We are so moved by the outpouring of support, curiosity, and openness in response to our Havdalah & Teach-In. Thank you for being part of this critical conversation.
When Jamon spoke, I was struck by the deep racial divides on which our system of policing was built. When Rocky spoke, I saw how those divides are still present and harming Detroiters today. When Aaron reflected on the transformative change that is happening in Minneapolis, I felt hopeful, while also skeptical and afraid. When I heard four beloved members of the Metro Detroit Jewish community talk about how this moment is challenging their imaginations, I felt energized. I felt as though I was not alone.
These past few weeks have been confusing-- what does it mean to defund the police? What does community policing look like? And I’ve felt hopeful, imagining a Jewish community acting in solidarity, motivated by strength and love, instead of fear.
Needless to say, I haven’t completely figured it out yet, and neither has the DJJ community. On Saturday’s call we heard from people advocating for everything from police reform to police abolition. And while we differ in opinion and approach, it didn’t feel like there was a division. What I witnessed on the call was deep listening, true attempts at understanding, and the opening of an ongoing dialogue. That is what Jewish community motivated by strength and love looks like. Thank you for leaning into that discomfort with us as we continue to grow and learn together. Wherever you land on the spectrum from police reform to abolition, you and your voice are welcome in DJJ.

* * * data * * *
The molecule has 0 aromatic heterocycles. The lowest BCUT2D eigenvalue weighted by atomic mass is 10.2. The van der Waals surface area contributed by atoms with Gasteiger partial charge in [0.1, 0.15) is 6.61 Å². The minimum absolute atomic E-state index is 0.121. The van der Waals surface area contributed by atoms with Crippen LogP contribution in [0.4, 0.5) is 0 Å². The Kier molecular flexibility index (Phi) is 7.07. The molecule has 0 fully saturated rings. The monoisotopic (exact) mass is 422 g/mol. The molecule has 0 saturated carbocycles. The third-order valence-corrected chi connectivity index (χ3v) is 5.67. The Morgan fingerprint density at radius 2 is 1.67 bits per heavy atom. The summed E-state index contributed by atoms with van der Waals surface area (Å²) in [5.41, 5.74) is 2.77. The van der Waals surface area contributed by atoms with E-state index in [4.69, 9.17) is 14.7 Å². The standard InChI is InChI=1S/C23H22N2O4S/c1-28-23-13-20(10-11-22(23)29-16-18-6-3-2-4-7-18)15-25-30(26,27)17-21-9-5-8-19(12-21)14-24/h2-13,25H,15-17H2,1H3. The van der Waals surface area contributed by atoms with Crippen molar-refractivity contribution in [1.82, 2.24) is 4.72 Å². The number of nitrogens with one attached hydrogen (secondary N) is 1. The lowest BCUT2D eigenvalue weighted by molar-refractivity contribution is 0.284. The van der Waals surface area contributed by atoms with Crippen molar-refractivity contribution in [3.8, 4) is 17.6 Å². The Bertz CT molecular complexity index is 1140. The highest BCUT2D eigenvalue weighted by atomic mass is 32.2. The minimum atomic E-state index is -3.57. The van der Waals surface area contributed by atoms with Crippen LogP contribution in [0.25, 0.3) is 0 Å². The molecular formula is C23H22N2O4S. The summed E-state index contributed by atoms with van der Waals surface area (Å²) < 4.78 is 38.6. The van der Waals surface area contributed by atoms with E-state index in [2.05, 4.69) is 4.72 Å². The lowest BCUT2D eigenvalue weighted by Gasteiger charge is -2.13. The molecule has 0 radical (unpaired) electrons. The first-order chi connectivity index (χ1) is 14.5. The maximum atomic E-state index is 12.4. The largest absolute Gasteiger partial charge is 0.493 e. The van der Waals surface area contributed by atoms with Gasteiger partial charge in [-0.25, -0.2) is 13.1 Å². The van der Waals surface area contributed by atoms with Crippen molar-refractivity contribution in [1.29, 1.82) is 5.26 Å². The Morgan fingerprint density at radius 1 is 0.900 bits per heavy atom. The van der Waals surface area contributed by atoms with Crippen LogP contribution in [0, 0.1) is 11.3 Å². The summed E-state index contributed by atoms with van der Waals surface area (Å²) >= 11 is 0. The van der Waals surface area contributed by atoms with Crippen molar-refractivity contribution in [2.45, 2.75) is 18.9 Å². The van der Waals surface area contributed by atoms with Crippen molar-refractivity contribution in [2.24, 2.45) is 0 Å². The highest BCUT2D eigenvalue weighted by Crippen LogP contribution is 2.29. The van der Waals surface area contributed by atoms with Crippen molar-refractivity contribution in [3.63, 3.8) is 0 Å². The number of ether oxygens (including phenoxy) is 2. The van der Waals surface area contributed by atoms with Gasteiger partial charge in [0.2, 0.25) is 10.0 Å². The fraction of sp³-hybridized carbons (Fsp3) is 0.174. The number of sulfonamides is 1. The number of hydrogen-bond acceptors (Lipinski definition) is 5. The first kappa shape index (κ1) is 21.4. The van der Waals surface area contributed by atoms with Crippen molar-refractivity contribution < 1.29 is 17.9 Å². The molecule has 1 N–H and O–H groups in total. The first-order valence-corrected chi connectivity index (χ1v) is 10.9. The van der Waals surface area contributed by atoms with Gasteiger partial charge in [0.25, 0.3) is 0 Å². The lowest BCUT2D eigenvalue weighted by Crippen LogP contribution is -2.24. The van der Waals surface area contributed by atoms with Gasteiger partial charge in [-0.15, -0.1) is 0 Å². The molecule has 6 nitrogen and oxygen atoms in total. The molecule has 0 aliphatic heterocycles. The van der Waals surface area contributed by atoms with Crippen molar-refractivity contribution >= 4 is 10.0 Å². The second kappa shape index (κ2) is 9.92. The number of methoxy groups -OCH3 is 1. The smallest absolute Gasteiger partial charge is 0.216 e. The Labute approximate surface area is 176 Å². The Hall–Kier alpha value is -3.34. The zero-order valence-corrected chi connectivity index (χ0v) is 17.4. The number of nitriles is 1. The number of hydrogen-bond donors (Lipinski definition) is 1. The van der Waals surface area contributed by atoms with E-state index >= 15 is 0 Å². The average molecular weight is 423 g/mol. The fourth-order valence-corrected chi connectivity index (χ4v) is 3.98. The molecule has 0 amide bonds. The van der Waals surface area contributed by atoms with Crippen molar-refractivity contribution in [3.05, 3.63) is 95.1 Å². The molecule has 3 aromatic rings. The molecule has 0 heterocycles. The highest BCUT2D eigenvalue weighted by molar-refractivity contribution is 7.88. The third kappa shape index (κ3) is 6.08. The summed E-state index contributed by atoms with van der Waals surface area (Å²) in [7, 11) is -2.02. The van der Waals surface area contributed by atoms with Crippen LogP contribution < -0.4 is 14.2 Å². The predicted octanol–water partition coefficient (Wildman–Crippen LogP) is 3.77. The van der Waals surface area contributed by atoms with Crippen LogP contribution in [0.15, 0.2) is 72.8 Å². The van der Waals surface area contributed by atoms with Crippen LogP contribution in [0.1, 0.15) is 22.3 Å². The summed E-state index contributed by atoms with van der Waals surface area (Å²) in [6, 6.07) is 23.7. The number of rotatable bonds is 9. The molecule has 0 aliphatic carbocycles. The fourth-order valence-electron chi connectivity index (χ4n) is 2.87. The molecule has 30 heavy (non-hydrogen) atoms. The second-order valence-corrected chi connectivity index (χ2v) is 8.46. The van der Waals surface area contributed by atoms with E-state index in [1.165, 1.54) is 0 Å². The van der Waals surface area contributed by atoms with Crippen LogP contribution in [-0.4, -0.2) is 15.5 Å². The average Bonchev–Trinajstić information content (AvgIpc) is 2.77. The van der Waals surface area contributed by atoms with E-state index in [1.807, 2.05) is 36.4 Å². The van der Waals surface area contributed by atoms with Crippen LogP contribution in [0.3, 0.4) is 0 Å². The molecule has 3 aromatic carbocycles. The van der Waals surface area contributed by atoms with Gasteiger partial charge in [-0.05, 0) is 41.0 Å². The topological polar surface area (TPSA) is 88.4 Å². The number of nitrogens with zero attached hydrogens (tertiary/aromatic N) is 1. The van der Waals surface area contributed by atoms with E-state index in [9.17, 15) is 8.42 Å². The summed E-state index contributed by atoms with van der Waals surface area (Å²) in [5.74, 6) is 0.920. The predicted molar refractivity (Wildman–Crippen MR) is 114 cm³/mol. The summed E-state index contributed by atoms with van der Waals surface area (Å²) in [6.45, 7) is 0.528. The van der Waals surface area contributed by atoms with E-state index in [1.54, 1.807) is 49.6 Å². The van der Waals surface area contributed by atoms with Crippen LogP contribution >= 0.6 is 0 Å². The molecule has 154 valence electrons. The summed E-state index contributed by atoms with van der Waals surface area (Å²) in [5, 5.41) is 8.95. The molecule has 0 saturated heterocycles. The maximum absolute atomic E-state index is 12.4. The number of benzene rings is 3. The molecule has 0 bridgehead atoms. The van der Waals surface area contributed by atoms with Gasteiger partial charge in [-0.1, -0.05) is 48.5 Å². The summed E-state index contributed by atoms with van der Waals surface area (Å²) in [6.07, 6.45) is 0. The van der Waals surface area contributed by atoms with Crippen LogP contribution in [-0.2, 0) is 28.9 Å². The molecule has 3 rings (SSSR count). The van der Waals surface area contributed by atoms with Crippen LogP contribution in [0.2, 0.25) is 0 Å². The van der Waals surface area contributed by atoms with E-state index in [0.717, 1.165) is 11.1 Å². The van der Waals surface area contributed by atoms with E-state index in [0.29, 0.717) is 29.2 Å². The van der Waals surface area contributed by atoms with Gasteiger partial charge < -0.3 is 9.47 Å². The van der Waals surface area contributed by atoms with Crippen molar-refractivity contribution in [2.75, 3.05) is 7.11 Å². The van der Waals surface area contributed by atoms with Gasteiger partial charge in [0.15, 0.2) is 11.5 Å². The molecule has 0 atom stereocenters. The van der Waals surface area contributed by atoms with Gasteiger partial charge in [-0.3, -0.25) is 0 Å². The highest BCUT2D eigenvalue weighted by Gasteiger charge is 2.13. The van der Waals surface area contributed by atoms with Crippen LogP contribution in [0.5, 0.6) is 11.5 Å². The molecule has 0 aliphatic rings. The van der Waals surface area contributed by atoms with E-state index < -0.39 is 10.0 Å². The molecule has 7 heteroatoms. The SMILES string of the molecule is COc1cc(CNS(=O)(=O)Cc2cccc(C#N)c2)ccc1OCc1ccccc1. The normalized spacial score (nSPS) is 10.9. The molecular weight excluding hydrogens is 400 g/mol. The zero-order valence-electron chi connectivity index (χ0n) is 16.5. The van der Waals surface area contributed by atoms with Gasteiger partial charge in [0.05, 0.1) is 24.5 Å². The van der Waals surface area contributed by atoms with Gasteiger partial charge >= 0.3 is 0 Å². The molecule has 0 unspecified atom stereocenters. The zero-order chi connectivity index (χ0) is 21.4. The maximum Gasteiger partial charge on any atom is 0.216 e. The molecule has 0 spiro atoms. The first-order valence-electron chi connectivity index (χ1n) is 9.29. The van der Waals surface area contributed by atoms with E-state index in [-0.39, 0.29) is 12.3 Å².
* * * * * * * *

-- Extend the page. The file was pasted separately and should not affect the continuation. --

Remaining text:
Are you ready to take action with DJJ for racial justice? Here are some ways to plug in, even if you are brand new to the community:
Looking for a DJJ contact at the daily rallies downtown? Our housing justice liaison, Alexa, would be happy to connect via email at [email protected].
Still struggling to wrap your mind around defunding the police? Check out this article from the Guardian, and keep an eye on the resource page on DJJ’s website. We’ll continue sharing what’s helping us learn. There were also tons of great resources shared in the chat during the call. A list of those, along with lingering questions can be found at the bottom of this post.
We are moved to know that many of you have donated to the racial justice organizations we’ve suggested-- y’shkoyach/more power to you! Saturday night reminded me why, as a multiracial community too often targeted by antisemitic violence, our active engagement in these movements is critical. Please consider setting up a monthly donation or a one-time gift to help us meet this moment.
Resources the community shared in the chat:
- HBO documentary Ernie & Joe: Crisis Cops - A look at Texas police officers who take an innovative approach to diffusing dangerous situations.
- Reveal News “Hundreds of cops are in extremist Facebook groups. Why haven’t their departments done anything about it?” 09/30/2019 - investigative journalism on police officers’ associations with known hate groups
- NBC News’s “The Vast Majority of U.K. Police Don't Carry Guns. Here's Why.” 03/23/2017
- Alex Vitale YouTube Video “Why Community Policing Won’t Work”
Questions the community shared in the chat:
- Did the US retaliate against Canada for their complicity in the liberation of slaves? If yes, how?
- Regarding defunding the police, can there be reform in this social system?
- What do the logistics of the end of policing look like?
- Are there models in other countries for policing that is community-based and humane policing? And what does racial and economic justice look like in these places?
- What if our dream was expansive enough to include the disappearance of antisemitism?
- In this revision of police systems and training, is there space to train people on neurodiversity and how to engage people with varying needs?
- How does this relate to American gun laws and the threat of readily available/accessible assault weapons? How will defunding the police affect the regulation of guns, if at all?